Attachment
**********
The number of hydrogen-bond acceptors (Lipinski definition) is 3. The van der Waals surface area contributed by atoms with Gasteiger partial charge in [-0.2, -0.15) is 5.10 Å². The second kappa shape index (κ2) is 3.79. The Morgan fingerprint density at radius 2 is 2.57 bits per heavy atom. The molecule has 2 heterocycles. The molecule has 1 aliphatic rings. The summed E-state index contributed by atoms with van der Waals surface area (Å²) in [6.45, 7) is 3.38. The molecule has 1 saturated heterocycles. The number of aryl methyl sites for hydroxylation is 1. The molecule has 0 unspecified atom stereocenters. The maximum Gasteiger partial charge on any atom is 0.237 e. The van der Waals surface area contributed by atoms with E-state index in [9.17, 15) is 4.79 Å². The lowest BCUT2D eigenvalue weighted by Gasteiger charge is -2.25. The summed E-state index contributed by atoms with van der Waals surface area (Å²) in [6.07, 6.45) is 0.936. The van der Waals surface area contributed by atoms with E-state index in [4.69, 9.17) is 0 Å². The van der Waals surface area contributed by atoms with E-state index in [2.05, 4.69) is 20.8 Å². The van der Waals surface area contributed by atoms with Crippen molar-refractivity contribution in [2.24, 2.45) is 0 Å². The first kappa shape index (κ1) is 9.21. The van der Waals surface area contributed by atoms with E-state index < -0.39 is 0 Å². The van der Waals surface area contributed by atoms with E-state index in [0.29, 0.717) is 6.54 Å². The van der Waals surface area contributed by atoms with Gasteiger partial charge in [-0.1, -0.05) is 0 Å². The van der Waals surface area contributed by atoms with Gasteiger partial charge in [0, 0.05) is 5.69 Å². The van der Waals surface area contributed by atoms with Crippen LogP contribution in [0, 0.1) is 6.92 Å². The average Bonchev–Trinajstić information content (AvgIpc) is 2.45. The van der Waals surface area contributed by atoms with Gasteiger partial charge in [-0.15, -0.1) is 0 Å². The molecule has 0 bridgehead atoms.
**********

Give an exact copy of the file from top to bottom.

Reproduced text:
The number of hydrogen-bond acceptors (Lipinski definition) is 3. The van der Waals surface area contributed by atoms with Gasteiger partial charge in [-0.2, -0.15) is 5.10 Å². The second kappa shape index (κ2) is 3.79. The Morgan fingerprint density at radius 2 is 2.57 bits per heavy atom. The molecule has 2 heterocycles. The molecule has 1 aliphatic rings. The summed E-state index contributed by atoms with van der Waals surface area (Å²) in [6.45, 7) is 3.38. The molecule has 1 saturated heterocycles. The number of aryl methyl sites for hydroxylation is 1. The molecule has 0 unspecified atom stereocenters. The maximum Gasteiger partial charge on any atom is 0.237 e. The van der Waals surface area contributed by atoms with E-state index in [9.17, 15) is 4.79 Å². The lowest BCUT2D eigenvalue weighted by Gasteiger charge is -2.25. The summed E-state index contributed by atoms with van der Waals surface area (Å²) in [6.07, 6.45) is 0.936. The van der Waals surface area contributed by atoms with E-state index in [4.69, 9.17) is 0 Å². The van der Waals surface area contributed by atoms with E-state index in [2.05, 4.69) is 20.8 Å². The van der Waals surface area contributed by atoms with Crippen molar-refractivity contribution in [2.24, 2.45) is 0 Å². The first kappa shape index (κ1) is 9.21. The van der Waals surface area contributed by atoms with E-state index < -0.39 is 0 Å². The van der Waals surface area contributed by atoms with E-state index in [0.29, 0.717) is 6.54 Å². The van der Waals surface area contributed by atoms with Gasteiger partial charge in [-0.1, -0.05) is 0 Å². The van der Waals surface area contributed by atoms with Gasteiger partial charge in [0, 0.05) is 5.69 Å². The van der Waals surface area contributed by atoms with Crippen LogP contribution in [0, 0.1) is 6.92 Å². The average Bonchev–Trinajstić information content (AvgIpc) is 2.45. The van der Waals surface area contributed by atoms with Gasteiger partial charge in [-0.15, -0.1) is 0 Å². The molecule has 0 bridgehead atoms.